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An interview with… Countryfile’s Adam Henson

Countryfile Adam Henson

Countryfile has been a staple of Sunday night viewing for many years. And now the team get the full Universal Studios treatment for a new DVD, celebrating the British seasons.  We caught up with one of the show’s star presenters, Adam Henson, to talk about the seasons and some of his own digging and swigging highlights.

Hello Adam. Tell us about this new Countryfile DVD…
Ellie Harrison, John craven, myself, Matt Baker, and Helen Skelton – we’re all going round the British Isles really celebrating the beautiful views, the wildlife and the changing seasons of the countryside. There’s new footage from all of us filming, with some of the highlights of previous Countryfiles they’ve reedited and put together, and also there’s a little package at the end showing how we made it and some interesting glimpses behind the scenes.

Have you got a particular favourite season or time of year?
Spring would be my favourite season, when you see the buds of new leaves appearing on the trees and the grass growing. The ewes are giving birth at that time of year so we’re lambing, and you might come out of a dark winter into a glorious spring, and that brings warmth to my heart.

So do you ever have a touch of seasonal affective disorder, when you feel a little low through the winter?
I think when you’re working outdoors and you get a long, dull, grey day, and if it’s raining, it can be fairly miserable. But I have to say that if you get a clear, crisp day with frost on the ground then the Cotswolds, where I live, can be absolutely stunning. So I think every season has its highs as well as some of its lows, but I do like to leave winter behind and think about the spring and the summer.

On your travels filming Countryfile you often present unusual crops that wouldn’t normally get much coverage. Are there any that you think might catch on with the wider public?
Yes, there are ugly vegetables, like celeriac, and things like artichokes that do seem to be getting more popular. It’s interesting to talk about new crops. I wasn’t filming, but I visited a farm down in Somerset where they planted about 400 acres of grapes and will be hoping to produce sparkling wine. It’ll be one of the biggest vineyards in Europe and that’s in the UK, so that’s pretty amazing. And I was at a farm a couple of summers ago where they were trying to grow cranberries, which is something you think of coming from the States, but they were growing cranberries in the UK.

We’ve noticed that you and the team are often out and about tasting a lot of nice looking food and booze. Have you got any favourites that you’ve sampled on your travels?
Well, giving a plug to my own beer, we grow maris otter malting barley which is a specialist malt for ales. We work with Butcombe Brewery and they produce a beer called Rare Breed which is a delicious, fresh, zesty beer. A lot of people now are trying to match beer with food rather than wine and we’ve got some really good micro breweries across the country… but I strongly recommend anybody that’s out west gives Rare Breed a try when they get a chance.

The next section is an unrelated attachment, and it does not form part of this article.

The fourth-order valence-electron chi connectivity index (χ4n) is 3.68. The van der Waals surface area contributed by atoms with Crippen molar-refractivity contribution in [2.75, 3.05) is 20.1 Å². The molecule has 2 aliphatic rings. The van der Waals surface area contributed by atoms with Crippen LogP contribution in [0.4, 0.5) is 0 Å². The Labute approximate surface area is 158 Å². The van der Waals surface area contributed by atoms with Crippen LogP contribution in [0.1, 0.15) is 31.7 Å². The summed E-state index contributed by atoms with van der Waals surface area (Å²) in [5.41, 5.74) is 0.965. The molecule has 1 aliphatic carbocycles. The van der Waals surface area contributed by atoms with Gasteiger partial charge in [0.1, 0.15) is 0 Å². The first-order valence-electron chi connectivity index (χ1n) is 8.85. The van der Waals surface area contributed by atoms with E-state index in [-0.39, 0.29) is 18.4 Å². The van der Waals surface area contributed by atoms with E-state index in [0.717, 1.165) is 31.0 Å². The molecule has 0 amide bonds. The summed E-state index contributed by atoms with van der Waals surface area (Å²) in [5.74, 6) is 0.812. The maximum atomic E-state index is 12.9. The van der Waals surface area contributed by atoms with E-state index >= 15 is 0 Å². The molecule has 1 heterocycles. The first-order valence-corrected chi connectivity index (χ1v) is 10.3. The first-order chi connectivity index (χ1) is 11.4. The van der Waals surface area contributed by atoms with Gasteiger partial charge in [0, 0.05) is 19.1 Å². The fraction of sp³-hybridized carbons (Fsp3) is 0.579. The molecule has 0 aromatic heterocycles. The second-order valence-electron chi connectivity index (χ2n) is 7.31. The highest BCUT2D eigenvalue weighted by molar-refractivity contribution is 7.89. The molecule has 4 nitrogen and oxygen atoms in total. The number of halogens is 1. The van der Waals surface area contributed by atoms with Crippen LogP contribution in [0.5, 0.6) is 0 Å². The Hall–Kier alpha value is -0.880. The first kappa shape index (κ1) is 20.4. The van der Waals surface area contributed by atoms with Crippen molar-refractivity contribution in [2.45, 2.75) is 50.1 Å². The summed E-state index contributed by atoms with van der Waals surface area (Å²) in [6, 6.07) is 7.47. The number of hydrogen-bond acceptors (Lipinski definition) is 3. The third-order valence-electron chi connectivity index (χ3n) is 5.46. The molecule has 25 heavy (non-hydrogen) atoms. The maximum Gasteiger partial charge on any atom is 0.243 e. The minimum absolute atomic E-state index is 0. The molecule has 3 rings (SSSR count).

Does the eating and drinking carry on when the cameras stop rolling?
When we do come together we have a great time. In the DVD there’s part of our 25th anniversary that we had on the farm – we had a big celebration. We’ll have a few beers and laugh after the filming is finished but on the whole most of the presenters are doing their reports from different corners of the country and we don’t get to meet very often. So although I’ve been working on the programme alongside Matt Baker  since 2009 I’ve probably only met him a dozen times

Do you have any other collaborations in the pipeline?
We work with a company DLF who are one of Europe’s largest grass seed producers and they also provide conservation mixes for farms. So on the farm at home we have quite large areas of pollen and nectar mixes for bees and butterflies and also crops producing seeds to feed the birds during the winter months, to get them through the hungry gap. We’ve taken those and put them in a pot so that people can grow their own bird seed mixes or bees and butterflies mixes in their gardens.

You seem very confident of lifting all sorts of animals up in the air. Have you ever come a cropper handling animals?
Not really. Because I’ve grown up with them I can generally tell their mood and judge wether I should or shouldn’t be handling them, or getting too close if a bull is looking angry or a cow is looking protective of her calves. I tend to air on the side of caution. I’ve never really had any accidents, although farms are quite dangerous places and we do need to be careful but, no, thankfully I’ve been OK.

And finally, what do you think is the enduring appeal of the show?
I think because it’s a magazine show and there’s a little bit of something in there for everybody. And it’s bringing the amazing British countryside to peoples living rooms on a Sunday night, which is a good time slot, and it’s great quality real life TV. You know it isn’t a soap story, a makeover show or a reality show – it’s proper stuff going on and a lot of people like that.

Countryfile: A Celebration of the Seasons is available on DVD. You can watch the trailer here 

Countryfile Seasons DVD


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